Amazon.com, Inc. (NASDAQ:AMZN) has tasted success in the tablet market. Its Kindle Fire tablet is selling like hotcakes. The online retailer is now reportedly planning to delve into the smartphone industry. Sources close to the development told The Information that the Jeff Bezos-led company plans to launch its first smartphone this year. The device is likely to be launched in multiple markets across North America, Europe and Asia.
Amazon likely to hire HTC to manufacture Aria
Last spring, Amazon.com, Inc. (NASDAQ:AMZN) officials held talks with potential hardware partners. They also discussed possible strategies for European and Chinese markets. Another source said that the discussions also involved Latin America. The smartphone, code named Project Aria, is likely to be a mid- or low-end device. Amazon cannot immediately take the risk of launching a high-end smartphone, a market dominated by Apple Inc. (NASDAQ:AAPL) and Samsung Electronics Co., Ltd. (LON:BC94) (KRX:005930).
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Amazon.com, Inc. (NASDAQ:AMZN) has negotiated deals with several U.S. telecom operators to launch its smartphone. A few months ago, there were reports that the Seattle-based company would hire Taiwanese smartphone maker HTC to manufacture its devices. HTC might not be interested in producing smartphones for Amazon after two of its Facebook Inc (NASDAQ:FB)-centric device failed miserably.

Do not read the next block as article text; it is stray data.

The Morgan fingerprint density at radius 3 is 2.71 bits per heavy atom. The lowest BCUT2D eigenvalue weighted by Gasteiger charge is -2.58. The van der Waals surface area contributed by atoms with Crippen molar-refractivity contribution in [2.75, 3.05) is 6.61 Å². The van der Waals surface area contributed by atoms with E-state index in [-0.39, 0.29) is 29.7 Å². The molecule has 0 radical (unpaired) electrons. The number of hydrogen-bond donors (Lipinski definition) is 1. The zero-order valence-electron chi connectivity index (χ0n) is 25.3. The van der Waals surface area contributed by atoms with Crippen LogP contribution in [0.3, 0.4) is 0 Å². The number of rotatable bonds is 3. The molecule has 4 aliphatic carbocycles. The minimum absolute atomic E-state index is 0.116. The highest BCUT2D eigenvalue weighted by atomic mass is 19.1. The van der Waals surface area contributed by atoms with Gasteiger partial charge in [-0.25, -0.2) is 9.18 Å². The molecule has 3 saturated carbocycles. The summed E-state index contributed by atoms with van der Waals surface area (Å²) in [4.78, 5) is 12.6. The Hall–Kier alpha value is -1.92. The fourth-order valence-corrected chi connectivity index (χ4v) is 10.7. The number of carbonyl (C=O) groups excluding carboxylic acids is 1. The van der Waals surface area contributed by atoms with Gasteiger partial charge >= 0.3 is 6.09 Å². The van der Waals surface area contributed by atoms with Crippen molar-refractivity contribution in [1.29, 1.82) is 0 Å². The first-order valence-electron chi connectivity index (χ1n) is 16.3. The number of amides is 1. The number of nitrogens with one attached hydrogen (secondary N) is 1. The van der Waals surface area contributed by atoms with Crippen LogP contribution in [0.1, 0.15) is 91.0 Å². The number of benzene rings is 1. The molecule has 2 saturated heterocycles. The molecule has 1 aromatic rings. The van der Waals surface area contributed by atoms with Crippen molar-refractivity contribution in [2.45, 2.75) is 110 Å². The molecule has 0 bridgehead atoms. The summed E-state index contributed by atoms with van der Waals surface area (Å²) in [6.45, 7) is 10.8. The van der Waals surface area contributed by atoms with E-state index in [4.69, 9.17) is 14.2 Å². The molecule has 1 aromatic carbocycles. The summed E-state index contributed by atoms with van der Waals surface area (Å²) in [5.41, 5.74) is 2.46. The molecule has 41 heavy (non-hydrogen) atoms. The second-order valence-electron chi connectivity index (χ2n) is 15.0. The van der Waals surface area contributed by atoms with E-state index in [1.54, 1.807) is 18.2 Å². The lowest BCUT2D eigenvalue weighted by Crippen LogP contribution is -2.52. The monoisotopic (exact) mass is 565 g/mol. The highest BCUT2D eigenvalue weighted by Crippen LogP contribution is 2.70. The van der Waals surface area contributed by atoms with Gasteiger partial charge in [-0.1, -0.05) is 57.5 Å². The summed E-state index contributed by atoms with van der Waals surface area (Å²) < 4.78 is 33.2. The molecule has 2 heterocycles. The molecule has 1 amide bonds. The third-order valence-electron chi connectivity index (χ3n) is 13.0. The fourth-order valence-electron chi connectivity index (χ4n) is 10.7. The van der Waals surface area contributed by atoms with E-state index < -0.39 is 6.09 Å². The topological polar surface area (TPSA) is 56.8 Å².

Content delivery a big challenge before Amazon
A big dilemma before Amazon.com, Inc. (NASDAQ:AMZN) is that, like its Kindle tablets, the smartphones might face distribution issues in international markets. Kindle is still not available in many countries. And users can’t buy its ebooks officially. Amazon wants to sell its Aria smartphone in developing countries as well. But providing content in those countries is still not possible. That’s because Amazon doesn’t have necessary licenses in many emerging markets to deliver the same content it offers to U.S. consumers.
The online retail giant usually sells its devices cheap, and makes money by offering content like TV shows, movies and music. That’s why Kindle tablets are so affordable. If it doesn’t have the ability to deliver content in emerging countries, Amazon.com, Inc. (NASDAQ:AMZN) might have to reconsider its strategy.
Amazon.com, Inc. (NASDAQ:AMZN) shares rose 0.74% to $374.25 at 10:52 AM EDT.